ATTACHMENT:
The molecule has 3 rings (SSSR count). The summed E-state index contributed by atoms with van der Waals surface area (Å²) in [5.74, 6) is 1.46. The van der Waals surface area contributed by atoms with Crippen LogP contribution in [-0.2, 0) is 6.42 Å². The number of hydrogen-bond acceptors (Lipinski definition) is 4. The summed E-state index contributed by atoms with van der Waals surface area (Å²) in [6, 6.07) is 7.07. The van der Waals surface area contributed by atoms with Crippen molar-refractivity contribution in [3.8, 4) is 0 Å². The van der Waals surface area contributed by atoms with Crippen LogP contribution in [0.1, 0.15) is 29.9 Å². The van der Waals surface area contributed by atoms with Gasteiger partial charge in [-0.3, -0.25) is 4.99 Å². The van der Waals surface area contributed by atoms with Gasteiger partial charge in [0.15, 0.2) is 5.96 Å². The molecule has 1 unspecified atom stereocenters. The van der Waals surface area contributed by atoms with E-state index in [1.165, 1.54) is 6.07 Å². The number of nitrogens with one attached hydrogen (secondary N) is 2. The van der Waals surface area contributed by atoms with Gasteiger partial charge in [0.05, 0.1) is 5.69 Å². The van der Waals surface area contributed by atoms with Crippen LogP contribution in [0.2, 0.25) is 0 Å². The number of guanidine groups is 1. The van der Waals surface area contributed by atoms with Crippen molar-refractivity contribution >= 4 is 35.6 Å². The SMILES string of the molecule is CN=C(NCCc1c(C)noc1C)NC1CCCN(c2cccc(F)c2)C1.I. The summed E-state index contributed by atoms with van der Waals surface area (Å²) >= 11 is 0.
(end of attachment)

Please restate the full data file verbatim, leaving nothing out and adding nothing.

The molecule has 3 rings (SSSR count). The summed E-state index contributed by atoms with van der Waals surface area (Å²) in [5.74, 6) is 1.46. The van der Waals surface area contributed by atoms with Crippen LogP contribution in [-0.2, 0) is 6.42 Å². The number of hydrogen-bond acceptors (Lipinski definition) is 4. The summed E-state index contributed by atoms with van der Waals surface area (Å²) in [6, 6.07) is 7.07. The van der Waals surface area contributed by atoms with Crippen molar-refractivity contribution in [3.8, 4) is 0 Å². The van der Waals surface area contributed by atoms with Crippen LogP contribution in [0.1, 0.15) is 29.9 Å². The van der Waals surface area contributed by atoms with Gasteiger partial charge in [-0.3, -0.25) is 4.99 Å². The van der Waals surface area contributed by atoms with Gasteiger partial charge in [0.15, 0.2) is 5.96 Å². The molecule has 1 unspecified atom stereocenters. The van der Waals surface area contributed by atoms with E-state index in [1.165, 1.54) is 6.07 Å². The number of nitrogens with one attached hydrogen (secondary N) is 2. The van der Waals surface area contributed by atoms with Gasteiger partial charge in [0.05, 0.1) is 5.69 Å². The van der Waals surface area contributed by atoms with Crippen LogP contribution in [0.2, 0.25) is 0 Å². The number of guanidine groups is 1. The van der Waals surface area contributed by atoms with Crippen molar-refractivity contribution >= 4 is 35.6 Å². The SMILES string of the molecule is CN=C(NCCc1c(C)noc1C)NC1CCCN(c2cccc(F)c2)C1.I. The summed E-state index contributed by atoms with van der Waals surface area (Å²) >= 11 is 0.